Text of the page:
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Q&A with Burgundi Allison '97

Burgundi Allison ’97 is a program officer in the Center for Civic Sites and Community Change for the Annie E. Casey Foundation, where she has created and led programs for Baltimore’s most marginalized youth. She has a B.A. in political science from Morgan State University and an M.A. in nonprofit management from the Notre Dame of Maryland University.

Share a little about your career and what you've done since graduating from Tower Hill.
My first "professional" job was a middle school social studies teacher in Baltimore City. For 20 years I worked with the most marginalized young Baltimoreans—mostly black, disconnected from school and work, many experiencing homelessness and those in foster care. I was director of youth housing for the city's largest provider for individuals and families experiencing chronic housing instability, and director of a program providing education, vocation, wrap-around and mental health services to young people; my legacy project there was the addition of a co-located emergency youth shelter. I joined the Annie E. Casey Foundation in 2018. 

Tell me about your work with the Annie E. Casey Foundation.
​I am a program officer in the Center for Civic Sites and Community Change. In Baltimore I oversee investments in Community Safety, which includes partnerships with local government and grassroots organizations to decrease the prevalence of gun violence and its effects on communities. Nationally, I facilitate the Community Violence Intervention Partnership, a portfolio of implementation grants for local partners standing up evidence-based violence interventions.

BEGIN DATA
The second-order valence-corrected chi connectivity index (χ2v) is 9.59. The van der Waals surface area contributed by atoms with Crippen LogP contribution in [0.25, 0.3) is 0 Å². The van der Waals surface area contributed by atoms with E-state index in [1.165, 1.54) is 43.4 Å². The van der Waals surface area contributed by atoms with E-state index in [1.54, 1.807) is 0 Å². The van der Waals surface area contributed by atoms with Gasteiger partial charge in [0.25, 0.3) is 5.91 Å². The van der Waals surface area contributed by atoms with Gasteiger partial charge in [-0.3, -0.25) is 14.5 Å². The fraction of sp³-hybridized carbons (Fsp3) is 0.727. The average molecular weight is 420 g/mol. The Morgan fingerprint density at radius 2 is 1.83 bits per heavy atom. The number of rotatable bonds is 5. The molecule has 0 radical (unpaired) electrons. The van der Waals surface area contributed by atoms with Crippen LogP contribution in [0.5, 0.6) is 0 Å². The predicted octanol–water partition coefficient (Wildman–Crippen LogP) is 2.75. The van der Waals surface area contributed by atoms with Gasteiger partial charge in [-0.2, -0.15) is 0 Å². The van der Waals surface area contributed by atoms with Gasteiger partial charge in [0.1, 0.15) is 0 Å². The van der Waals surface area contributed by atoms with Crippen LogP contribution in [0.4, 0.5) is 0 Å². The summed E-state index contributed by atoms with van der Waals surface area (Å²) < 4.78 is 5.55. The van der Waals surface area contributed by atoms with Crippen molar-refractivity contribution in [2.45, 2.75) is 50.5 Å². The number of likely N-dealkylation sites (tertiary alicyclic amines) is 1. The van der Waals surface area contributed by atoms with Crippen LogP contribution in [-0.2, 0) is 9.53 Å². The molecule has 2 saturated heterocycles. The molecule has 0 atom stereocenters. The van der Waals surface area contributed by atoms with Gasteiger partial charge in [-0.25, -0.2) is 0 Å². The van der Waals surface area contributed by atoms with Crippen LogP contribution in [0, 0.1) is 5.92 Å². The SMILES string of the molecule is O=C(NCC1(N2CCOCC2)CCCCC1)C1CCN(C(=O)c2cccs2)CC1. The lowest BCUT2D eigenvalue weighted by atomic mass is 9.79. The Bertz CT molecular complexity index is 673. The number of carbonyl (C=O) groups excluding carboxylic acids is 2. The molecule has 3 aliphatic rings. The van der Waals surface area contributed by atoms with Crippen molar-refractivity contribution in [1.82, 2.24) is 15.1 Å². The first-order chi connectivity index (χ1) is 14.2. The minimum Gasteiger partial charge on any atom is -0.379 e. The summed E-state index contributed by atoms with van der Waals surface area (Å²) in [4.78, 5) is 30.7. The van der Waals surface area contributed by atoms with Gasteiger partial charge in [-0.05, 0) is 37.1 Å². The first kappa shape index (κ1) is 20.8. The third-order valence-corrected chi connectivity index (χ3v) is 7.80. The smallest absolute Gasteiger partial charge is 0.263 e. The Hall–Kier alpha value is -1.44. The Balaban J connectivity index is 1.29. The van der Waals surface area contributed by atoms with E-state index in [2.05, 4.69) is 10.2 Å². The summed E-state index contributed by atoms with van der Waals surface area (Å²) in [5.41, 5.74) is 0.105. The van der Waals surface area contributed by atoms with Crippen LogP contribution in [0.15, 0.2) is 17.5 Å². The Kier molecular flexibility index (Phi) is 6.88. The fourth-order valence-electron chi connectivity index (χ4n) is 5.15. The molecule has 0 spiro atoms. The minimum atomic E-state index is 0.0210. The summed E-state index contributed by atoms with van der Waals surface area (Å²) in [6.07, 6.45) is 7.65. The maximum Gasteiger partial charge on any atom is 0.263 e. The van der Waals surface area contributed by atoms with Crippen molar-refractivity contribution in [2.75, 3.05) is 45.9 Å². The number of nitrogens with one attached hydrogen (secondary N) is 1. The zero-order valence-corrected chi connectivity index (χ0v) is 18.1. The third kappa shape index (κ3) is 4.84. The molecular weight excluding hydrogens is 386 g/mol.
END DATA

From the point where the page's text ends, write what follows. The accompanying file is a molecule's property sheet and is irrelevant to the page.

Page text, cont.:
My work includes developing investment strategies, selecting grantees, nurturing relationships with local and national partners, providing technical assistance, and internal/external collaborations to deepen the impact and sustainability of our grantmaking. 

What interested you in a career in nonprofits?
​I grew up in a neighborhood anchored by a nonprofit (Southbridge Neighborhood House in South Wilmington). My entire family grew up there—it provided day care, summer camps, after school activities. And, my first job was working there (my mother worked there as a housing counselor). I knew well the depth of influence a nonprofit has in a community. 

What are you passionate about at work?
Philanthropy is not always close enough to the ground to fully understand the work it funds. I use my expertise as a practitioner to inform funding strategies and to introduce new partners. There are inherent barriers to smaller grassroots' and black-led organizations' access to funding, and I am most passionate about bridging the gaps.  

What do you enjoy doing outside of work?
I most enjoy being a mom! I have two brilliant daughters, 11 and 4. I am also an author (Fish Bones and Bread Crumbs: A Guided Journal) and I host a podcast (Golds Girls & God). I do consulting, working with youth serving organizations to create youth centric culture, and I am a founding partner of Imara Partnership LLC partnering with schools and organizations to develop the leadership capacity of parents to be full advocates for their children. 

What was your experience like at Tower Hill?
The Class of 97 was epic! We were the largest and loudest and the most diverse. I learned very quickly how to assert myself and how to navigate spaces completely foreign to my own. Although I seldom felt targeted or "othered," it is exhausting to be in a community but unrepresented. The lack of diversity amongst teachers, in curricula and in college choice were all reminders that I was not fully included. 

How do you feel that Tower Hill influenced your life and career?
I was well prepared for college and to brave the world. Being a girl from Southbridge having grown up at Tower Hill, I can go anywhere in the world and make myself comfortable. My career reflects that dexterity—I can bring community to philanthropy and broker relationships between them that advance the mission of the Foundation without harming the people and places we care about.